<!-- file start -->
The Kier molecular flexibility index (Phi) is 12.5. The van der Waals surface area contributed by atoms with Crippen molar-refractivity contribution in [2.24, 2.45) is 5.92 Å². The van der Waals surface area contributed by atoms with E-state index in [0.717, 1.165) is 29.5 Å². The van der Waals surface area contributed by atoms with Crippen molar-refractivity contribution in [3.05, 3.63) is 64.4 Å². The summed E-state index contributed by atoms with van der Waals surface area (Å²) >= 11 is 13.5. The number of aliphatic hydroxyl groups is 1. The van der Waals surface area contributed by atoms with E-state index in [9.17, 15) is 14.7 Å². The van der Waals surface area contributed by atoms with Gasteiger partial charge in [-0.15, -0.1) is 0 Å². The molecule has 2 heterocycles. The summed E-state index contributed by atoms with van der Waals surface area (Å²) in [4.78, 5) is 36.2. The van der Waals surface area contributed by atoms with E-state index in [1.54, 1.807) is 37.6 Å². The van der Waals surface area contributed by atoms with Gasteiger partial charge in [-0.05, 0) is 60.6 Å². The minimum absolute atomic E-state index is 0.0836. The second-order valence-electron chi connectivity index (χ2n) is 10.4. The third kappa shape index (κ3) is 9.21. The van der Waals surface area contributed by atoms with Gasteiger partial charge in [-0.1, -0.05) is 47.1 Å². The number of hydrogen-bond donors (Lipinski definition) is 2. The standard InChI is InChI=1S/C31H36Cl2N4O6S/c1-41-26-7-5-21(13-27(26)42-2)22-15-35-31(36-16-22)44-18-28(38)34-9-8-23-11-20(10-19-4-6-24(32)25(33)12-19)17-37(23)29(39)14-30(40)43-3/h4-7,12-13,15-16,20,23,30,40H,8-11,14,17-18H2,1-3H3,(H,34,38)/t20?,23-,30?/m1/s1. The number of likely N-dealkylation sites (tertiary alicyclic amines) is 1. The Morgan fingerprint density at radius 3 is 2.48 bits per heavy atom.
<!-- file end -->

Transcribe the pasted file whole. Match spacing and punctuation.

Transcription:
The Kier molecular flexibility index (Phi) is 12.5. The van der Waals surface area contributed by atoms with Crippen molar-refractivity contribution in [2.24, 2.45) is 5.92 Å². The van der Waals surface area contributed by atoms with E-state index in [0.717, 1.165) is 29.5 Å². The van der Waals surface area contributed by atoms with Crippen molar-refractivity contribution in [3.05, 3.63) is 64.4 Å². The summed E-state index contributed by atoms with van der Waals surface area (Å²) >= 11 is 13.5. The number of aliphatic hydroxyl groups is 1. The van der Waals surface area contributed by atoms with E-state index in [9.17, 15) is 14.7 Å². The van der Waals surface area contributed by atoms with Gasteiger partial charge in [-0.15, -0.1) is 0 Å². The molecule has 2 heterocycles. The summed E-state index contributed by atoms with van der Waals surface area (Å²) in [4.78, 5) is 36.2. The van der Waals surface area contributed by atoms with E-state index in [1.54, 1.807) is 37.6 Å². The van der Waals surface area contributed by atoms with Gasteiger partial charge in [-0.05, 0) is 60.6 Å². The minimum absolute atomic E-state index is 0.0836. The second-order valence-electron chi connectivity index (χ2n) is 10.4. The third kappa shape index (κ3) is 9.21. The van der Waals surface area contributed by atoms with Gasteiger partial charge in [-0.1, -0.05) is 47.1 Å². The number of hydrogen-bond donors (Lipinski definition) is 2. The standard InChI is InChI=1S/C31H36Cl2N4O6S/c1-41-26-7-5-21(13-27(26)42-2)22-15-35-31(36-16-22)44-18-28(38)34-9-8-23-11-20(10-19-4-6-24(32)25(33)12-19)17-37(23)29(39)14-30(40)43-3/h4-7,12-13,15-16,20,23,30,40H,8-11,14,17-18H2,1-3H3,(H,34,38)/t20?,23-,30?/m1/s1. The number of likely N-dealkylation sites (tertiary alicyclic amines) is 1. The Morgan fingerprint density at radius 3 is 2.48 bits per heavy atom.